Harvard triumvirate now running the show in Cleveland

The Browns' front office is now made up of three Harvard alums after the hiring of personnel man Andrew Berry on Wednesday night.
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If IQ points translated into victories, the Cleveland Browns may be the best team in the NFL next season. That’s because the front office just added another Harvard alum to its brain trust in 28-year-old Andrew Berry, the team’s new vice president of personnel.

Berry, coming off seven years with the Colts, joins de facto general manager Sashi Brown and new chief strategy office Paul DePodesta to form a Harvard triumvirate of sorts. Berry’s hiring isn’t nearly as outside of the box as DePodesta’s, who arrived from the New York Mets without any NFL experience. 

Berry entered the league in 2009 fresh out of college, turning down an offer from investment banking giant Goldman Sachs to join the Colts’ scouting department. He was a three-time First-Team All-Ivy League cornerback, and according to his coach Tim Murphy, an NFL general manager in the making, per The Harvard Crimson in 2009.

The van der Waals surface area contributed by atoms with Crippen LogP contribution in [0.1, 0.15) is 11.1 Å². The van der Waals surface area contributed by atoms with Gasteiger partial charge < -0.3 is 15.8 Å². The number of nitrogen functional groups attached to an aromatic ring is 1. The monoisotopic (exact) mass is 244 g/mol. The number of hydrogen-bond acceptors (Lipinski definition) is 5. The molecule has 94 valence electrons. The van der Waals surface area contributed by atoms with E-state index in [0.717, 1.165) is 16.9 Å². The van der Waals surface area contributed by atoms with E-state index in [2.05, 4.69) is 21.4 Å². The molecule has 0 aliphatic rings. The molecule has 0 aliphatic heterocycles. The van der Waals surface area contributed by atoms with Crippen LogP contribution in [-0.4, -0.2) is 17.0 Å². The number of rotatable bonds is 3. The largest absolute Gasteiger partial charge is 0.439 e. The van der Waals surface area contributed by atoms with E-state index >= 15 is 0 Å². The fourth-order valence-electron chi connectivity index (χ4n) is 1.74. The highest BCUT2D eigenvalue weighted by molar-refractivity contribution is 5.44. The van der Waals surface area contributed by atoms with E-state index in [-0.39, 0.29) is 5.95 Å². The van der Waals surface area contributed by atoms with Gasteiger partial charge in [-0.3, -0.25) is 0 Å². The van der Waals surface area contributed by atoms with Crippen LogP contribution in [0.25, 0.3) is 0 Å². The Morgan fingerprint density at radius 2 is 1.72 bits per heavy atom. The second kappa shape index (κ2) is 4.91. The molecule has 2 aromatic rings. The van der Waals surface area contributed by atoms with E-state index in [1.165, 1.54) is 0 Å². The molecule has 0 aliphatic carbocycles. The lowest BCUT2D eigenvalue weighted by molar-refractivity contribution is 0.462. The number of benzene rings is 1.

“Andrew’s really special. For my two cents, he’ll be running an NFL team in 15 years. At 37 years old, he’ll be running an NFL franchise. I have no question.”

Berry is way ahead of his old coach’s schedule despite being a relative unknown to the NFL public, but his former boss in Indianapolis, Hall of Fame general manager Bill Polian, says he’s earned his stripes. 

“Andrew Berry is one of the brightest young men we ever had the pleasure of working with,” Polian said in a statement to the Browns. “He came to us very early in his career and very soon we realized he was on a fast track. I am not surprised the Browns hired him for this very important position. I assure you he has both the capacity and the will to do an outstanding job. The Browns have made, in my humble opinion, a great hire.”

Brown will still have the ultimate say on the roster, but the Browns certainly have a front office like no other. It’s an interesting approach for owner Jimmy Haslam to take, but the way things have panned out since he purchased the team in 2012, it’s probably worth a shot.